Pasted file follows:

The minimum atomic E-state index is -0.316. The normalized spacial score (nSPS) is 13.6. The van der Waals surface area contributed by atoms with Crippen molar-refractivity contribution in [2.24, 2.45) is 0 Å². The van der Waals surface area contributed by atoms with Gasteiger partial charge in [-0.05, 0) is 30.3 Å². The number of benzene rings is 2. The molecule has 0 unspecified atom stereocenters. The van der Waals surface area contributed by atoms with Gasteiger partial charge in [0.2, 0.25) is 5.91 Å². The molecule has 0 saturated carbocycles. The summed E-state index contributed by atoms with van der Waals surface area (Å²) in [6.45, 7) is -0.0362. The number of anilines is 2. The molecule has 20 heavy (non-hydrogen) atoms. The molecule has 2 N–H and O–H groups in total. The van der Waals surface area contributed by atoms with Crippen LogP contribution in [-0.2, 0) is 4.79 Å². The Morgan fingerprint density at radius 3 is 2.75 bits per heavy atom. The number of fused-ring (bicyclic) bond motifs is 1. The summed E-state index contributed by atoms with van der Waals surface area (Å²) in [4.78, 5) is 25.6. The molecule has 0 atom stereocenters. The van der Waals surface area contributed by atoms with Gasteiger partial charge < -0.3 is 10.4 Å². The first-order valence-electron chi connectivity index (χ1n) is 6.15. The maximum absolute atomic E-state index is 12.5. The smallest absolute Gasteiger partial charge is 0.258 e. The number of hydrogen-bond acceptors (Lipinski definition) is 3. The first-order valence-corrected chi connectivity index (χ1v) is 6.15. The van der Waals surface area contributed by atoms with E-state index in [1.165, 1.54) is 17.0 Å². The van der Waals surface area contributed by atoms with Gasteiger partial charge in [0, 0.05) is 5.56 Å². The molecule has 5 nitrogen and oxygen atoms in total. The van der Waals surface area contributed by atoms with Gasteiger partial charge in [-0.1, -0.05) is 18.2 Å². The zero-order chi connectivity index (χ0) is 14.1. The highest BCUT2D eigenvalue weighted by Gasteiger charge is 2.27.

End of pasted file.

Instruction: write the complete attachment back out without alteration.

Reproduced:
The minimum atomic E-state index is -0.316. The normalized spacial score (nSPS) is 13.6. The van der Waals surface area contributed by atoms with Crippen molar-refractivity contribution in [2.24, 2.45) is 0 Å². The van der Waals surface area contributed by atoms with Gasteiger partial charge in [-0.05, 0) is 30.3 Å². The number of benzene rings is 2. The molecule has 0 unspecified atom stereocenters. The van der Waals surface area contributed by atoms with Gasteiger partial charge in [0.2, 0.25) is 5.91 Å². The molecule has 0 saturated carbocycles. The summed E-state index contributed by atoms with van der Waals surface area (Å²) in [6.45, 7) is -0.0362. The number of anilines is 2. The molecule has 20 heavy (non-hydrogen) atoms. The molecule has 2 N–H and O–H groups in total. The van der Waals surface area contributed by atoms with Crippen LogP contribution in [-0.2, 0) is 4.79 Å². The Morgan fingerprint density at radius 3 is 2.75 bits per heavy atom. The number of fused-ring (bicyclic) bond motifs is 1. The summed E-state index contributed by atoms with van der Waals surface area (Å²) in [4.78, 5) is 25.6. The molecule has 0 atom stereocenters. The van der Waals surface area contributed by atoms with Gasteiger partial charge < -0.3 is 10.4 Å². The first-order valence-electron chi connectivity index (χ1n) is 6.15. The maximum absolute atomic E-state index is 12.5. The smallest absolute Gasteiger partial charge is 0.258 e. The number of hydrogen-bond acceptors (Lipinski definition) is 3. The first-order valence-corrected chi connectivity index (χ1v) is 6.15. The van der Waals surface area contributed by atoms with E-state index in [1.165, 1.54) is 17.0 Å². The van der Waals surface area contributed by atoms with Gasteiger partial charge in [0, 0.05) is 5.56 Å². The molecule has 5 nitrogen and oxygen atoms in total. The van der Waals surface area contributed by atoms with Gasteiger partial charge in [-0.1, -0.05) is 18.2 Å². The zero-order chi connectivity index (χ0) is 14.1. The highest BCUT2D eigenvalue weighted by Gasteiger charge is 2.27.